Alas, there is something about the holidays that forces one to take stock of their lives.  Often painfully so.  When I’m walking alone down the street on Christmas day, I’ll almost feel ashamed. Like people are looking at me thinking: “Look at him, poor slob. Alone and friendless and family-less on Christmas.”

I remember one lonely Thanksgiving back when I had an apartment. I went down to 7-11 (the only store open) and bought a frozen turkey TV dinner for my Thanksgiving meal. I could almost feel what the clerk was thinking: “LOSER!”

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 I distinctly remember last Christmas. The Christmas of 2012. It poured rain all day, adding to the general gloom of holidays on the streets. Even worse, I had been storing my rain gear and sleeping bag in Hate Man’s garage. But wouldn’t you know it? The padlock on the front door breaks. The lock jams and I can’t get the damn thing open. On Christmas day of all days.
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I have a friend who will loan me his bolt cutters. But they won’t do me any good unless I can find another padlock to replace the broken one. Try finding a store open on Christmas day in Berkeley that sells padlocks. Believe me, I tried. I spent hours trudging up and down College Avenue and Telegraph Avenue in the pouring rain, looking for such a store. While the rest of the world was presumably celebrating the glorious birth day of Christ Himself. Horray horray.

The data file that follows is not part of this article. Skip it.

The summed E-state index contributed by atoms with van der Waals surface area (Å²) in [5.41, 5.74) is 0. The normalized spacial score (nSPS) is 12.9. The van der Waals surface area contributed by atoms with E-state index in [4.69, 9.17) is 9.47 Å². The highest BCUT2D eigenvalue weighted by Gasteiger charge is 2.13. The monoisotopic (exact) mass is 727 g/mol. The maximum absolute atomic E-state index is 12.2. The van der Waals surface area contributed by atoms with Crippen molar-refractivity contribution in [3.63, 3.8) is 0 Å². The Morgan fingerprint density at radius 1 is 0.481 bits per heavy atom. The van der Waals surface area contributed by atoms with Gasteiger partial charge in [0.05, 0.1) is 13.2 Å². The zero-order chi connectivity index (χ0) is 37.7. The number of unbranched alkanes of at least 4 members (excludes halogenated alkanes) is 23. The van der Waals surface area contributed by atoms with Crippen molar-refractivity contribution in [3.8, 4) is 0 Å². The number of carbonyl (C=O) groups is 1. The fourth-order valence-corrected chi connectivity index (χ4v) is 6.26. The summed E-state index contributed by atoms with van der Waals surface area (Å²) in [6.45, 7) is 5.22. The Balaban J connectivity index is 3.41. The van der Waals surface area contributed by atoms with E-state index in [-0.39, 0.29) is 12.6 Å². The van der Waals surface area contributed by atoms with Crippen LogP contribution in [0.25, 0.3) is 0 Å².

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Finally I gave up and took shelter from the storm under an awning of a building on the completely deserted Berkeley campus. The rain continued to pour down for hours, so I was trapped there in my lonely refuge.  With no raingear and no sleeping bag. So there was nothing I could do but hole up there under the awning until the storm finally ended (which wasn’t until the next day).  I wormed around in my soggy backpack and found a leftover peanut butter and jelly sandwich from the day before. And I sat there eating it. And that would be my Christmas dinner for that year.
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Its hard not to take stock of your life and what it’s all amounted to when your sitting alone, under an awning, in the pouring rain, on Christmas day, eating a goddamn peanut butter and jelly sandwich. You feel like you’re living out a Charlie Brown episode from some long lost Peanuts special.

And that’s all I remember about that Christmas. Thank God.